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Indulge me for a moment

Via Slashdot, an article was brought to my attention which asks the question: “How do you recognise a good programmer?”

This struck a bit of a nerve with me because I’ve never really been tested. I have a relatively high regard for my programming skills, but I’ve never actually had any of my code reviewed, nor had the merit of my ability land me a job. On the other hand, I got an “A” in each of my Computer Science classes in High School, and I’m already far ahead of the curve in my current class. But as I say, these things are hard to tell. Thusly did I press on, attempting to whittle from this article whether these criteria fit me.

#1 : Passion
I believe that good developers are always passionate about programming. Good developers would do some programming even if they weren’t being paid for it. Good programmers will have a tendency to talk your ear off about some technical detail of what they’re working on (but while clearly believing, sincerely, that what they’re talking about is really worth talking about). Can you get this guy to excitedly chat up a technology that he’s using, for a whole half hour, without losing steam? Then you might be onto a winner.

This is actually something of a two-pronged point. The first article is that a good programmer programs even if they’re not being paid for it. Given that I’ve only in the last few months begun to be paid for writing code, but I’ve been coding for some years (extra-curricularly), I think this is a slam-dunk. The 60 kilobyte folder titled “Python Stuff” with a few years of accumulated coding snippets on my computer agrees.

The notion of rambling on about a technology without losing steam is something I certainly can do — I caught myself doing it just this Sunday. But that is not merely restricted to technology. It is, however, something that comes very easily to me. Take that as you will.

#2 : Self-teaching and love of learning
If you’re thinking of hiring someone as a programmer, and he ever utters the words “I can work with that, just send me on a training course for a week and I’ll be good at it”, don’t hire that guy. A good programmer doesn’t need a training course to learn a new technology. In fact, the great programmer will be the one talking your ear off about a new technology that you haven’t even heard of, explaining to you why you must use it in your business, even if none of your staff knows how to use it. Even if it’s a technology he doesn’t know how to use yet.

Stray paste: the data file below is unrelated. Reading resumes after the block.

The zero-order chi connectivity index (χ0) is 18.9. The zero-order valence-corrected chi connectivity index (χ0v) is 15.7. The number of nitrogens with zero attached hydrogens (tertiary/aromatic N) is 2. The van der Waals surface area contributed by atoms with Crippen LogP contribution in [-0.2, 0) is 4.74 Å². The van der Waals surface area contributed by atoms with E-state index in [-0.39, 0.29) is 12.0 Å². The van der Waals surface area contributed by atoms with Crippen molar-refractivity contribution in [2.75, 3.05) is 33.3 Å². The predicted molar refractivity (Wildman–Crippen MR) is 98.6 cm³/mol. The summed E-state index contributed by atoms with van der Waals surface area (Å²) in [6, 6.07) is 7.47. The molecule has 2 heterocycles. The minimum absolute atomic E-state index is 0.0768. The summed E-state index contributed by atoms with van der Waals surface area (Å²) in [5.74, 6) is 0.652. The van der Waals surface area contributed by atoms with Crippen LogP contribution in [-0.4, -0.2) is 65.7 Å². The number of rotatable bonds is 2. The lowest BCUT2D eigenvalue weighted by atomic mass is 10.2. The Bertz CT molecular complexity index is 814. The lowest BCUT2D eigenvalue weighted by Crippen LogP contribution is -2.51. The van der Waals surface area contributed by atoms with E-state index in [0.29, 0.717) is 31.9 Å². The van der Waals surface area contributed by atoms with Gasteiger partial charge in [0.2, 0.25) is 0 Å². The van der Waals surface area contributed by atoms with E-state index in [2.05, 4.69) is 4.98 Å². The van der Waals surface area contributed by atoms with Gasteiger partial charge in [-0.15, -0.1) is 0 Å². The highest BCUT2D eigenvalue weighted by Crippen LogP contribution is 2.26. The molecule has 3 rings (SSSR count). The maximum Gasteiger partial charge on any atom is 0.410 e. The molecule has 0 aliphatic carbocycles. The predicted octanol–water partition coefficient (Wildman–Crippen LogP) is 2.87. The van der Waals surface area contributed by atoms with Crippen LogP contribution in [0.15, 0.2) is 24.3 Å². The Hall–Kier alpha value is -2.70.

Given that my entire knowledge of my beloved Python programming language is self-taught, I can say this one fits quite ably as well. As my father pointed out yesterday, I did actually learn Python after being tipped off by him. He actually mentioned Python in connection with something Eric Raymond said, stating,

If you don’t know any computer languages, I recommend starting with Python. It is cleanly designed, well documented, and relatively kind to beginners. Despite being a good first language, it is not just a toy; it is very powerful and flexible and well suited for large projects.

Using free tutorials and, later, real dead-tree books, I took up the language with an internal zeal that surely qualifies. The love of learning was also manifest here, although it can also be seen in my far-reaching knowledge of all kinds of random stuff that I learned because doing so was, well, fun.

#3 : Intelligence
Good programmers aren’t dumb. Ever. In fact, good programmers are usually amongst the smartest people you know. Many of them will actually have pretty good social skills too. The cliché of the programmer who’s incapable of having a conversation is just that – a cliché. This doesn’t mean that they’ll all feel comfortable in every social context. But it does mean that if the context is comfortable and non-threatening enough, you’ll be able to have as great a conversation with them as you would with the most “socially enabled” people (perhaps better, since most good programmers I know like their conversation to revolve around actually useful topics, rather than just inane banter).

The emphasis here is mine, because I concur strongly with this. I have always struggled with this notion of small-talk, discussing things just to discuss them. I will always honor a good-natured inquiry into personal status, but any attempt to discuss ephemera like sports or — perish the thought — the weather will likely be met with terseness and laconicity.

The main thrust of this was, however, intelligence. Well, there’s not much I can say here that isn’t forth-right bragging. I got a 1460 on my SAT, for whatever that was worth. Above and beyond that, I can back this up only by offering to take the derivative of my word-per-minute, or prognosticating on the various ramifications of the EFF’s latest movement against the RIAA.